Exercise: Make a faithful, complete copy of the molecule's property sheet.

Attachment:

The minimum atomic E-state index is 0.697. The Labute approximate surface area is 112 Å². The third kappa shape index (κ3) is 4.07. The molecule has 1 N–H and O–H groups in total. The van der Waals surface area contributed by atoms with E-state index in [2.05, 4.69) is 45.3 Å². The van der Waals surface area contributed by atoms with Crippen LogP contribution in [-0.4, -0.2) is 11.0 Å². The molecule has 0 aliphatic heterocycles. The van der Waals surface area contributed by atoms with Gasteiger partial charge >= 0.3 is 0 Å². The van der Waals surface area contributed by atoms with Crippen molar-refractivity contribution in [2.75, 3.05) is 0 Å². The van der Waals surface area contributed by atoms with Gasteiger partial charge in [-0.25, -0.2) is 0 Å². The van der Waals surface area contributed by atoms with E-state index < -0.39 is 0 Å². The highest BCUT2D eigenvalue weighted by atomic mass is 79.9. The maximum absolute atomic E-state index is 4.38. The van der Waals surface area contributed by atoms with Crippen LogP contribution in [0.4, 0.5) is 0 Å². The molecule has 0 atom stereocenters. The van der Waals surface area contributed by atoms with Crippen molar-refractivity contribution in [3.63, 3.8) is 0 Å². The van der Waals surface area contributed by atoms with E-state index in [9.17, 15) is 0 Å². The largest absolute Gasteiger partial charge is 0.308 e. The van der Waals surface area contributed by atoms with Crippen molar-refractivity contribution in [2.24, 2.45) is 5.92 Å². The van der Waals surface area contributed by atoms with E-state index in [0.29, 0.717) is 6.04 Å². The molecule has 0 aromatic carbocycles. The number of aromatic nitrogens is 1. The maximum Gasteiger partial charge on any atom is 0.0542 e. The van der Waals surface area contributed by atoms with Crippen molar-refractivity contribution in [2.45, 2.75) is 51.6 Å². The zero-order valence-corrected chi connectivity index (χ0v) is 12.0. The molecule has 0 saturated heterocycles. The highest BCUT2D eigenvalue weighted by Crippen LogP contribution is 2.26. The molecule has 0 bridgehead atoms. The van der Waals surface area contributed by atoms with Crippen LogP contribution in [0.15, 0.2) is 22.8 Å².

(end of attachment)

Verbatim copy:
The minimum atomic E-state index is 0.697. The Labute approximate surface area is 112 Å². The third kappa shape index (κ3) is 4.07. The molecule has 1 N–H and O–H groups in total. The van der Waals surface area contributed by atoms with E-state index in [2.05, 4.69) is 45.3 Å². The van der Waals surface area contributed by atoms with Crippen LogP contribution in [-0.4, -0.2) is 11.0 Å². The molecule has 0 aliphatic heterocycles. The van der Waals surface area contributed by atoms with Gasteiger partial charge >= 0.3 is 0 Å². The van der Waals surface area contributed by atoms with Crippen molar-refractivity contribution in [2.75, 3.05) is 0 Å². The van der Waals surface area contributed by atoms with Gasteiger partial charge in [-0.25, -0.2) is 0 Å². The van der Waals surface area contributed by atoms with E-state index < -0.39 is 0 Å². The highest BCUT2D eigenvalue weighted by atomic mass is 79.9. The maximum absolute atomic E-state index is 4.38. The van der Waals surface area contributed by atoms with Crippen LogP contribution in [0.4, 0.5) is 0 Å². The molecule has 0 atom stereocenters. The van der Waals surface area contributed by atoms with Crippen molar-refractivity contribution in [3.63, 3.8) is 0 Å². The van der Waals surface area contributed by atoms with E-state index in [9.17, 15) is 0 Å². The largest absolute Gasteiger partial charge is 0.308 e. The van der Waals surface area contributed by atoms with Crippen molar-refractivity contribution in [2.24, 2.45) is 5.92 Å². The van der Waals surface area contributed by atoms with E-state index in [0.29, 0.717) is 6.04 Å². The molecule has 0 aromatic carbocycles. The number of aromatic nitrogens is 1. The maximum Gasteiger partial charge on any atom is 0.0542 e. The van der Waals surface area contributed by atoms with Crippen molar-refractivity contribution in [2.45, 2.75) is 51.6 Å². The zero-order valence-corrected chi connectivity index (χ0v) is 12.0. The molecule has 0 saturated heterocycles. The highest BCUT2D eigenvalue weighted by Crippen LogP contribution is 2.26. The molecule has 0 bridgehead atoms. The van der Waals surface area contributed by atoms with Crippen LogP contribution in [0.15, 0.2) is 22.8 Å².